Middletown’s image: Here’s what 5 council candidates had to say

Five candidates (from left) Mark Anthony Barker, Dora Bronston, Roy Gordon, Joe Mulligan and Amy Vitori are running for two open seats on Middletown City Council.
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Five candidates (from left) Mark Anthony Barker, Dora Bronston, Roy Gordon, Joe Mulligan and Amy Vitori are running for two open seats on Middletown City Council.

Five candidates, including incumbent Vice Mayor Dora Bronston, former councilman Joe Mulligan and newcomers Mark Anthony Barker, Roy Gordon and Amy Vitori, are running for the two open seats on Middletown City Council.

The Journal-News asked the five candidates about issues facing the city. For their full answers on the city's infrastructure, housing stock and more, check out our online Voters Guide by clicking here .

Here’s what each candidate had to say when asked about the opioid crisis, which has brought a lot of attention to the city and overshadows much of the positive work happening, and their ideas to improve Middletown’s image in the region.

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Barker: The use of Narcan has brought Middletown into the spotlight with regards to the heroin epidemic being battled here, as it is in so many cities. While there seldom is an easy, simple answer in these matters, one thing we do know is that Narcan is not a solution to the problem. Ours is a tight knit community and those who find themselves in the grip of this addiction are not just 'addicts'. If we are to turn our image around then it has to be changed into the image of a city that is confronting this crisis head-on with all the resources at its disposal and making positive changes in the lives of those who need it most. This means lifting up those local organizations, both clinical and spiritual, that are on the front lines of this fight with any assistance we can give them.

We need to be actively seeking out programs and approaches that are working elsewhere and make every effort possible to bring those successful programs here to make a difference in our city. It won’t go away on its own but I refuse to concede that it is a lost cause … This is a Middletown problem and we, as a united city, need to come together and turn this defeat into victory.

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Bronston: I have personally been involved in the many summits held in our county looking for solutions and resources to reduce the use of heroin and to place addicts in programs to help them overcome their addiction. I recently realized that I have a family member who has OD'd on heroin. I familiarized myself with the companies and organizations which offer help to those individuals. I have participated in heroin recovery programs and marches. We, the City of Middletown, are not in denial, we continue to address this crisis. We have held 11 Heroin Summits with many members of the community and organizations. With the community working together as a whole, along with our public safety team, we have seen a decline in overdoses. We have found that when certain drug dealers and users are arrested, the thefts and drug supply declines. Our children are being educated to never use drugs. We have to work as a community to gain progress in the fight against heroin.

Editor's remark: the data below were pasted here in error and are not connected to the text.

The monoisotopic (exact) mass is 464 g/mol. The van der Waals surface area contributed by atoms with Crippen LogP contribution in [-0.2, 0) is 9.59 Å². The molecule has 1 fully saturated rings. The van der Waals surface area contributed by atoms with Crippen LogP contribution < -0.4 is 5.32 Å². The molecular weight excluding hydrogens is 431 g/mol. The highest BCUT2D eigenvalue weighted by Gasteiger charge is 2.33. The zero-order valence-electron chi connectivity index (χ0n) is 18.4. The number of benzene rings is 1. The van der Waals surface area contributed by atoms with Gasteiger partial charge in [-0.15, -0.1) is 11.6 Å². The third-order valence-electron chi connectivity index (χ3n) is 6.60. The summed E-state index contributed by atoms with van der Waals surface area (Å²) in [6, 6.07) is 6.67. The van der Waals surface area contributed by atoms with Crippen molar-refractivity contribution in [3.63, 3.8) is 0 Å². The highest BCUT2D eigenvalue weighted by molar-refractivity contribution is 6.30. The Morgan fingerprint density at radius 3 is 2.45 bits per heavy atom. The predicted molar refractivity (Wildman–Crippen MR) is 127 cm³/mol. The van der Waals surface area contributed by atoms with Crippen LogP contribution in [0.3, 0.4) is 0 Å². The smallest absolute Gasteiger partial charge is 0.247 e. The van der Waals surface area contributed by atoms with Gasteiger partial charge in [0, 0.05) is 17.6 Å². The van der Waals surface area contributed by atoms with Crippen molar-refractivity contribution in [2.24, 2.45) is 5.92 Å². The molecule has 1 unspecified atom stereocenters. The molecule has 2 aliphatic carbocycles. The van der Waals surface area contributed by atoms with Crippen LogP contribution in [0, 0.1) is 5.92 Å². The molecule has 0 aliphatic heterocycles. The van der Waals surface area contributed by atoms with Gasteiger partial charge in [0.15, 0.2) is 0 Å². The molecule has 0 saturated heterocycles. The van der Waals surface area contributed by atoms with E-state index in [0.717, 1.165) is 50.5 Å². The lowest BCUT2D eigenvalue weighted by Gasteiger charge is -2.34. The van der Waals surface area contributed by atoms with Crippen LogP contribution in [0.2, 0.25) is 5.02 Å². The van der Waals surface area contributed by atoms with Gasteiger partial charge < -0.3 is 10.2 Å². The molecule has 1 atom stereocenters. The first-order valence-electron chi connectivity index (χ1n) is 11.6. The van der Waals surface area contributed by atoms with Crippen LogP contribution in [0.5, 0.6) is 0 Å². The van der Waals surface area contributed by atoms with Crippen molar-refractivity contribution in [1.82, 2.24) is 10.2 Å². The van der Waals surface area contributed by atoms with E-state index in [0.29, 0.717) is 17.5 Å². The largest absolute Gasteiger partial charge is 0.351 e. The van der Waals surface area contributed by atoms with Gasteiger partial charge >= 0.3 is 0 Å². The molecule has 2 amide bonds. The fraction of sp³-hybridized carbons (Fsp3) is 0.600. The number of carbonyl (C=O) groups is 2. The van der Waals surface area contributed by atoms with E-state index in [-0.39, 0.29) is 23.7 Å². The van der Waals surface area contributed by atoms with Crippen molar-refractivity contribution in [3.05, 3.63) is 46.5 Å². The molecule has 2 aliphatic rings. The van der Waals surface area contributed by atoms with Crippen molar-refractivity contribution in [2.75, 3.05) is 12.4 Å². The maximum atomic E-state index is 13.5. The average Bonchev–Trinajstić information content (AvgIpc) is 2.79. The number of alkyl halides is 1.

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Gordon: First let's stop the heroin problem in Middletown. Because no matter how much we promote the positive things about our community, it will always be overshadowed by the negative. Let's promote our rich history of steel making that help build this city. Let's celebrate our history of the underground railroad in Middletown. We need to promote our location and how we are in the Middle of it all. We need to promote how close we are to Arts, professional sports, armature sports, gambling, entertainment and recreation.

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Mulligan: The City government has recently improved its efforts by hiring at communications director. Dayton and Cincinnati news outlets are quick to feature negative stories in Middletown, when at the same time, these media outlets overlook (and fail to report on) similar events that occur in the suburbs or metro areas of Dayton and Cincinnati. We have so much exciting news to share, and we do not need to rely on traditional media to get the word out. One tangible aspect that we need to work on is the entrances to our City. Each entrance has various issues. In addition, we must continue to remove blighted residential and commercial structures that detract from several areas. These improvements will instill pride in those of us who live here and will impress visitors.

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Vitori: Middletown suffers from a huge image problem and has become a poster child for the ills of the middle America. While we do struggle with issues, like many other cities, our city's spirit for renewal and change and the progress we have achieved, does not make the headlines. As the recently elected President of the Middletown Visitor's Bureau, (I am) working with a newly appointed Board to craft an organization that can support, grow and authentically tell the Middletown story. Our ideas are collaborative, and exponential in nature as we are looking to work alongside organizations and businesses to improve the branding and marketing of all our city's assets across the city. As a business owner, I have worked tirelessly with the other downtown businesses to get the word out about all the new stores, restaurants, and other amenities that have literally taken over blocks of Central that were largely empty just a few years ago …. The solution will require people coming together from various aspects of the city to work together in making Middletown thrive and our redemption story be told.